One common frustration that TCKs have when they talk to other non-TCKs: being accused of bragging when they talk about their experiences abroad. After spending my early childhood in Thailand, I craved opportunities to talk to my friends in the States about the country that I had called home. I wanted to make observations and compare experiences with friends.
“Wow! Americans eat so many potatoes! In Thailand, we had rice all the time. And there was this one really good rice dish that had….” At this point, people would stop listening.
I quickly learned that my classmates grew uncomfortable with such talk. They didn’t know what to say or else they would seem annoyed. I realized by observing other classmates that, among my peers, any talk about travel outside of the state (much less the country!) would lead others to feel jealous. It was considered bragging to speak about such things.
It can be quite difficult for a TCK, whose experiences have mostly been abroad, to find conversation with non-TCKs that interests them, relates to them, and doesn’t cause others to despise them.
But, among fellow TCKs, conversations about cultural differences, the best airports, and life as a traveler flow free. Perhaps that is one of the reasons that TCKs find themselves bonding together much quicker than they would with other non-TCKs.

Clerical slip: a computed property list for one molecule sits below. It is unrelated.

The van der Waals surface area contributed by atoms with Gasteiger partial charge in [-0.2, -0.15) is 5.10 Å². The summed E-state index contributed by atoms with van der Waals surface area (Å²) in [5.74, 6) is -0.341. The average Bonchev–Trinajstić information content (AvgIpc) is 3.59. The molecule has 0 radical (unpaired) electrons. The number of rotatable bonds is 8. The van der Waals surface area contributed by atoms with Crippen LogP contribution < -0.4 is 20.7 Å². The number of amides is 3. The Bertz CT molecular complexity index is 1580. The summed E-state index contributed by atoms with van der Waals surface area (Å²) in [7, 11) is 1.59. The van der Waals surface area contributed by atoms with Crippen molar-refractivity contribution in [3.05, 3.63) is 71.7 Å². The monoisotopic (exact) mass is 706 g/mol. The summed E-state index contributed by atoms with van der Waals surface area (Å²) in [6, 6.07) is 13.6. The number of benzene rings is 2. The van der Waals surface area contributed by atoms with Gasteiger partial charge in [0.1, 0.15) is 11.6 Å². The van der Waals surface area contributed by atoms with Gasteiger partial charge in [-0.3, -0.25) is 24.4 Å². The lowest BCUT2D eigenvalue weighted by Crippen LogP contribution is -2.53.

And perhaps it is why I find myself watching videos on youtube like this one below. Enjoy!
If you want to help an Third Culture Kid as they transition, consider one of the following suggestions:
- Give TCKs the opportunity to share about their experiences among friends. In school, my mom would make our classroom Thai food so that I could share a piece of my life with them.
- Treat a TCK to a restaurant that serves food from somewhere they have lived. This will give you lots of opportunities to connect with them in their own comfort zone.
- Admit when you don’t know how to respond. Instead of just remaining silence when someone shares about something you don’t know how to respond to, just say, “It sounds like you have been to so many places. I’m having a hard time imagining what that must have been like.” (Bonus suggestion: follow this last statement with, “Help me understand what your experience has been like”)
Note: TCKs in recent transition may not feel emotionally prepared to talk about the homes they have left. Be sure to measure a TCKs openness to talking about their past cultures before continuing with suggestions 1 or 2.